Then, it got the best of him the night he laid his eyes on the monstrosity that killed Deputy Brett Curry, nearly decapitating him in the process. He had fallen down and watched the rest of the impossible scene play out as if it were some terrible nightmare. He just sat there and watched as Joe shot the beast down from behind. He just sat there and watched as Joe burned the remains of the thing into a charcoaled mass of disgusting-smelling death.

Not tonight. No.

He wasn't going to let any more people down. As he had his mother, young Brett Curry, Joe and himself, far too many times to count. Tonight he would be there, standing side by side with Joe, defending his town, along with his honor and his pride.

Chapter Thirty

Ted slung his bag of tricks over his shoulder. He stepped around the boulder he'd ducked behind when Deputy Hines came up to the edge of the Lookout. A nasty, musty smell permeated the space, stronger even than the ozone accompanying the rain. He stepped forward, crouched down by one of the trees, smoked a cigarette, and watched Hines disappear toward the parking lot.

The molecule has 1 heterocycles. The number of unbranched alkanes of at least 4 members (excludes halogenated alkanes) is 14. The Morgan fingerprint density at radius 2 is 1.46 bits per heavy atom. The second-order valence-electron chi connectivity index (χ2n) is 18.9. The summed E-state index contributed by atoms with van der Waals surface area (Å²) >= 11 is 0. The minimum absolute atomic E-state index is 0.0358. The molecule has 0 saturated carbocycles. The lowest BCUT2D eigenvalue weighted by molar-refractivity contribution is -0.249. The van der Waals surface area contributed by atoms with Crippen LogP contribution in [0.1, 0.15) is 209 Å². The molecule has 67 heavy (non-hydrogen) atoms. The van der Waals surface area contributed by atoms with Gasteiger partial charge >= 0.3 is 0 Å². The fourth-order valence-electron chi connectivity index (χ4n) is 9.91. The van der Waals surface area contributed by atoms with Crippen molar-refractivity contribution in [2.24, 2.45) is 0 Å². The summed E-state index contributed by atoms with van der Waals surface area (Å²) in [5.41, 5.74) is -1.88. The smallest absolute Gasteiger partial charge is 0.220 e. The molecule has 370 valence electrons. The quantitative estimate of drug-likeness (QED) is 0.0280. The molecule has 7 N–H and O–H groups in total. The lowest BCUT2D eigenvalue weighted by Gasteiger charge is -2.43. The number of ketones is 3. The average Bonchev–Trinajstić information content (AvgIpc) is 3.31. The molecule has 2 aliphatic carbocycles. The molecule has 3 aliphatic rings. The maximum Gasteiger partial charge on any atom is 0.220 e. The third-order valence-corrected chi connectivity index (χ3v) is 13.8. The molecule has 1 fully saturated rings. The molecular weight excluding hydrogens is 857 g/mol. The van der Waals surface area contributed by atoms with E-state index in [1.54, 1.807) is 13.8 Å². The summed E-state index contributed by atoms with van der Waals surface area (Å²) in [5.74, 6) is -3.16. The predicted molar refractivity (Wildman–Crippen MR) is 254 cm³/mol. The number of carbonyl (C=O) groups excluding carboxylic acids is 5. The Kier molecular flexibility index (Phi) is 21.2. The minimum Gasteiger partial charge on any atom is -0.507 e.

He lit up another smoke and took a look into the growing darkness surrounding him. He thought of that old Nietzsche saying about the abyss. The eeriness caused his skin to crawl with maggots of fear. All of the hurt and hatred he felt for the thing responsible for so much pain in his life suddenly didn't seem like enough.

He took the army bag from his shoulder, unzipped it and pulled out the handgun. The cigarette between his lips burned. The smoke wafted into his eyes as he fumbled with the box of wolf killers and handloaded the magazine.